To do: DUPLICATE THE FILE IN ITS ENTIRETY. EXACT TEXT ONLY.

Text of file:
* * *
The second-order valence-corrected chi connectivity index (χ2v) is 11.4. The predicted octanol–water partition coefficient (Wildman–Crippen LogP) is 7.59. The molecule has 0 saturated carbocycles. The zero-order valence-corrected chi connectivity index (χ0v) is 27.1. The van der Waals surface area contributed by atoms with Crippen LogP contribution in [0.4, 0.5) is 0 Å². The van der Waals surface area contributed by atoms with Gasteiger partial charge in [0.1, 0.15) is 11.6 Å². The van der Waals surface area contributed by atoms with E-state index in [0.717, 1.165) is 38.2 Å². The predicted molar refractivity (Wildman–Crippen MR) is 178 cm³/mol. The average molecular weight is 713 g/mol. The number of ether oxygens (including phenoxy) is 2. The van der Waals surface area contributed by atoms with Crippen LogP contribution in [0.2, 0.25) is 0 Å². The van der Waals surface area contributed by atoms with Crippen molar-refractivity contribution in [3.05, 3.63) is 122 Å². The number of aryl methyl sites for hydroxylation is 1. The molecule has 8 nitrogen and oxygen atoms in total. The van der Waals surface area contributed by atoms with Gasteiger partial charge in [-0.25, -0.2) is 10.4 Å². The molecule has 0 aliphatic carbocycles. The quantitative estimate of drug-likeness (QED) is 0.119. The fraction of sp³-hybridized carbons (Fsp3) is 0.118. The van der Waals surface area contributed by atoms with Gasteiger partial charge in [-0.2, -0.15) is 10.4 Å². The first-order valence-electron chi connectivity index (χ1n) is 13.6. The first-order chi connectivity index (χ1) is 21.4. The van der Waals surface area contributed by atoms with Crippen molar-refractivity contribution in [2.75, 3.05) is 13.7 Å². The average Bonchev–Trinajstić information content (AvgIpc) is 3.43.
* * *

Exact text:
The second-order valence-corrected chi connectivity index (χ2v) is 11.4. The predicted octanol–water partition coefficient (Wildman–Crippen LogP) is 7.59. The molecule has 0 saturated carbocycles. The zero-order valence-corrected chi connectivity index (χ0v) is 27.1. The van der Waals surface area contributed by atoms with Crippen LogP contribution in [0.4, 0.5) is 0 Å². The van der Waals surface area contributed by atoms with Gasteiger partial charge in [0.1, 0.15) is 11.6 Å². The van der Waals surface area contributed by atoms with E-state index in [0.717, 1.165) is 38.2 Å². The predicted molar refractivity (Wildman–Crippen MR) is 178 cm³/mol. The average molecular weight is 713 g/mol. The number of ether oxygens (including phenoxy) is 2. The van der Waals surface area contributed by atoms with Crippen LogP contribution in [0.2, 0.25) is 0 Å². The van der Waals surface area contributed by atoms with Crippen molar-refractivity contribution in [3.05, 3.63) is 122 Å². The number of aryl methyl sites for hydroxylation is 1. The molecule has 8 nitrogen and oxygen atoms in total. The van der Waals surface area contributed by atoms with Gasteiger partial charge in [-0.25, -0.2) is 10.4 Å². The molecule has 0 aliphatic carbocycles. The quantitative estimate of drug-likeness (QED) is 0.119. The fraction of sp³-hybridized carbons (Fsp3) is 0.118. The van der Waals surface area contributed by atoms with Gasteiger partial charge in [-0.2, -0.15) is 10.4 Å². The first-order valence-electron chi connectivity index (χ1n) is 13.6. The first-order chi connectivity index (χ1) is 21.4. The van der Waals surface area contributed by atoms with Crippen molar-refractivity contribution in [2.75, 3.05) is 13.7 Å². The average Bonchev–Trinajstić information content (AvgIpc) is 3.43.